Getting Minorities On Corporate Boards: More Work Ahead

Getting Minorities On Corporate Boards: More Work Ahead 500 500 C-Suite Network

By Jill Griffin – Author of the new book, Earn Your Seat On a Corporate Board

New York Times reporter, Elizabeth Olson, shares stats that reflect the “still lagging” indicators on efforts to diversify America’s corporate boards.

Here’s a few highlights from her insightful “Barriers to Boards” article:

·     While 399 new directors were selected for top company boards last year, Hispanics claimed only 16 seats.  This, while Hispanics comprise 17 percent of the overall U.S. population.

·     In comparison, there are slight increases in African American representation, but a decline in the number of Asians and Asian-Americans selected to fill board seats.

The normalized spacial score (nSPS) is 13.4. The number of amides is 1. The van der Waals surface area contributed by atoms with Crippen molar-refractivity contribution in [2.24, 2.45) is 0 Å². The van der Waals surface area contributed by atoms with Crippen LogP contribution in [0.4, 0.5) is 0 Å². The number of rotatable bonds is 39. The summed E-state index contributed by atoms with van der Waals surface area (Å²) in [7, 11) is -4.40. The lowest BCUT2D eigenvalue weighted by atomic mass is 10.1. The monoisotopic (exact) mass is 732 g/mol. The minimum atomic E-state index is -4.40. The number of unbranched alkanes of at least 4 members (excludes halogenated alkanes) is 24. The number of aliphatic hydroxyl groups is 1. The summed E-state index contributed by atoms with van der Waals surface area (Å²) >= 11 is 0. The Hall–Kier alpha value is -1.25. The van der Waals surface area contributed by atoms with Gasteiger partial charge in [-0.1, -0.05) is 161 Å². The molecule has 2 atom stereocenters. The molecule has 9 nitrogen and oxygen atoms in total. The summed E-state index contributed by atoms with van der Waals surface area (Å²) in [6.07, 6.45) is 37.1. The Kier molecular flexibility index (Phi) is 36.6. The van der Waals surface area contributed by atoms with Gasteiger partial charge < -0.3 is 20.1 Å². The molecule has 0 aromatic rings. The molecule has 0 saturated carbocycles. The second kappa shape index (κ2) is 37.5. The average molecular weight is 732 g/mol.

·     While the percentage of new women directors has risen each year, sources say the projection that women can reach parity with men in the number of new directors by 2024 has been projected downward.  Now, 2026 is the projected year.

Bonnie W. Gwin, a co-managing partner of Heidrick & Struggles executive recruitment global C.E.O. and board practice, reports the biggest entry obstacle for minorities is the lack of operating or financial experience.

For example, the dearth of Hispanic board members appears to originate largely from the shortage of Hispanic chief executives, reports Cid C. Wilson, Chief Executive of the Hispanic Association on Corporate Responsibility.  The bleak statistic is that only nine Hispanics currently serve as CEOs of Fortune 500 companies, while the U.S. has the second-largest Spanish-speaking population in world, second only to Mexico.

The pipeline of talented, board-ready minorities needs to be filled.  Hispanics, African Americans, and women need to be nurtured as general managers, finance execs and operational leaders.

The push to get more diversity in boardrooms is still a steep hill to climb.

But make no mistake about it:

Diversified corporate boards help CEOs build cultures that engage employees and, in turn, ignite the customer loyalty necessary for driving corporate revenue.

Follow Jill Griffin on Twitter